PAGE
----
+1 Recommend
1 collections
      • Record: found
      • Abstract: found
      • Article: found

      Insulin Treatment at Onset of Diabetes

      Read this article at

          There is no author summary for this article yet. Authors can add summaries to their articles on ScienceOpen to make them more accessible to a non-specialist audience.


          Management strategies and practicalities of insulin therapy in the first days and weeks after the diagnosis of diabetes in children and adolescents depend on the clinical situation and the facilities available. Outpatient or domiciliary management favoured by some centres is only practicable and safe if an experienced team is readily available. There is evidence showing a correlation between the level of glycaemic control achieved in the earliest years of treatment and the metabolic control in subsequent years (the ‘tracking phenomenon’). The major factors influencing metabolic control in the first year after diagnosis certainly include the continuing secretion of endogenous pancreatic insulin. There has been considerable debate as to whether continuing insulin secretion and the induction of the remission phase can be significantly affected by the methods of insulin administration in the first days after clinical diagnosis; whether intravenous insulin has a protective effect; whether psychosocial factors have a more profound influence on metabolic control; and whether there is enough evidence to make valid recommendations on the optimal method(s) for treating children at the onset of diabetes. It seems likely that from the first day after diagnosis benefit is derived from attempting to obtain near normoglycaemia and the rapid induction of a partial remission phase by whatever insulin regimen is found to be most successful. This may occur not only by reducing the threat of glucotoxicity on the β-cells but also by setting a pattern of optimal control for the child and the family. This process is enhanced by frequent contact with the team of experts in childhood diabetes who are able to give advice on insulin adjustments from the onset of diabetes.

          Related collections

          Author and article information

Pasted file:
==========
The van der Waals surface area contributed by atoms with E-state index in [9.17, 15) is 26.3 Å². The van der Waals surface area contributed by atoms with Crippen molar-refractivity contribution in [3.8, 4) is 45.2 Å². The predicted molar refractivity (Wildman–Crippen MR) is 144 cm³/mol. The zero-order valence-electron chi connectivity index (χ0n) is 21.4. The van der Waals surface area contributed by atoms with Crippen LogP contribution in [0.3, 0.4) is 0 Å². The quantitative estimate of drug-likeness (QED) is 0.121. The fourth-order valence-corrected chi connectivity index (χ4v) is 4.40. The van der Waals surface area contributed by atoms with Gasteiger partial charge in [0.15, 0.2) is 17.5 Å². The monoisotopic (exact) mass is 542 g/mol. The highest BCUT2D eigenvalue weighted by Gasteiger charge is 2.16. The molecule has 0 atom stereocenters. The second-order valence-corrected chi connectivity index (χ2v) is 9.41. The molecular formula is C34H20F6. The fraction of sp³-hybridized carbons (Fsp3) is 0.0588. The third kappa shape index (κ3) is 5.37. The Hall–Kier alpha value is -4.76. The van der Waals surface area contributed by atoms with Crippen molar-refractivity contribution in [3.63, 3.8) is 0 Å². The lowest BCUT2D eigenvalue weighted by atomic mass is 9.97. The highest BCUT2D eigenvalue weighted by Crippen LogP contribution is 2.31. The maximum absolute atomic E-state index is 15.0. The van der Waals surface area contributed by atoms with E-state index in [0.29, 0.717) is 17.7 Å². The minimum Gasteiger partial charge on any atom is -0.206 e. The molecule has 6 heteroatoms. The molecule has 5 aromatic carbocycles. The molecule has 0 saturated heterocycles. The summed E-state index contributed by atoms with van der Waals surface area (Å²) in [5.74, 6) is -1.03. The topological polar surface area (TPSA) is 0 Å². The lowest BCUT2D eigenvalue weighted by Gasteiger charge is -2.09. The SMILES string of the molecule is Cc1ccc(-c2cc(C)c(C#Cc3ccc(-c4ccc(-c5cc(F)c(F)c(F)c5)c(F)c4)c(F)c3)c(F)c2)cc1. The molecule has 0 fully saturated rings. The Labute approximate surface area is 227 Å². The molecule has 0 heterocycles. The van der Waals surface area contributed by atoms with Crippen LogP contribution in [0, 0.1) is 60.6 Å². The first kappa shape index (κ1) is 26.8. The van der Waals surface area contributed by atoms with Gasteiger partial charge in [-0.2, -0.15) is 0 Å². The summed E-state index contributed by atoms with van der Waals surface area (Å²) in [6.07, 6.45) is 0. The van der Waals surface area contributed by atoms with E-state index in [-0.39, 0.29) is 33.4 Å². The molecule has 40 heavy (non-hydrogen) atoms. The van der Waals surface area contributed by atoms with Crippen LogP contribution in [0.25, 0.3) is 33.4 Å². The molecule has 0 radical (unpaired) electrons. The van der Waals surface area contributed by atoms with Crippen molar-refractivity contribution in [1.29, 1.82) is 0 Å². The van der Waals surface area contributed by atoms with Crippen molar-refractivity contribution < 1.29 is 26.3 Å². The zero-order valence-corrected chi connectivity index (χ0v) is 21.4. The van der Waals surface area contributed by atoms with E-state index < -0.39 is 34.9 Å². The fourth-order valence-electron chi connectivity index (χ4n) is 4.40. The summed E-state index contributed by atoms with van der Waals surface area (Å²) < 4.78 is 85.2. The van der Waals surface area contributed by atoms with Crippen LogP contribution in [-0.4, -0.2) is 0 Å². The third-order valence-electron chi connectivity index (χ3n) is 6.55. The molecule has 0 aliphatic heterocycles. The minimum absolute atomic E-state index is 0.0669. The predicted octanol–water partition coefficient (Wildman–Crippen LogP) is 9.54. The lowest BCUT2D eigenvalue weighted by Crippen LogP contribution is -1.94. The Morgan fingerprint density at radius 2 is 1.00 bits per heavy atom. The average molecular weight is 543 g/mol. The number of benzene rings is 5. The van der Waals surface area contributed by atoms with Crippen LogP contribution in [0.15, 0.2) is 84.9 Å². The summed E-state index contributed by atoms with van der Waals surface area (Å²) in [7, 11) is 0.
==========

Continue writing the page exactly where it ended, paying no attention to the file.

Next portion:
Horm Res Paediatr
          Hormone Research in Paediatrics
          S. Karger AG
          17 November 2004
          : 57
          : Suppl 1
          : 93-96
          Leicester Royal Infirmary Children’s Hospital, Leicester, UK
          53324 Horm Res 2002;57(suppl 1):93–96
          © 2002 S. Karger AG, Basel

          Copyright: All rights reserved. No part of this publication may be translated into other languages, reproduced or utilized in any form or by any means, electronic or mechanical, including photocopying, recording, microcopying, or by any information storage and retrieval system, without permission in writing from the publisher. Drug Dosage: The authors and the publisher have exerted every effort to ensure that drug selection and dosage set forth in this text are in accord with current recommendations and practice at the time of publication. However, in view of ongoing research, changes in government regulations, and the constant flow of information relating to drug therapy and drug reactions, the reader is urged to check the package insert for each drug for any changes in indications and dosage and for added warnings and precautions. This is particularly important when the recommended agent is a new and/or infrequently employed drug. Disclaimer: The statements, opinions and data contained in this publication are solely those of the individual authors and contributors and not of the publishers and the editor(s). The appearance of advertisements or/and product references in the publication is not a warranty, endorsement, or approval of the products or services advertised or of their effectiveness, quality or safety. The publisher and the editor(s) disclaim responsibility for any injury to persons or property resulting from any ideas, methods, instructions or products referred to in the content or advertisements.

          Page count
          References: 12, Pages: 4
          Meet-the-Expert Session


          Comment on this article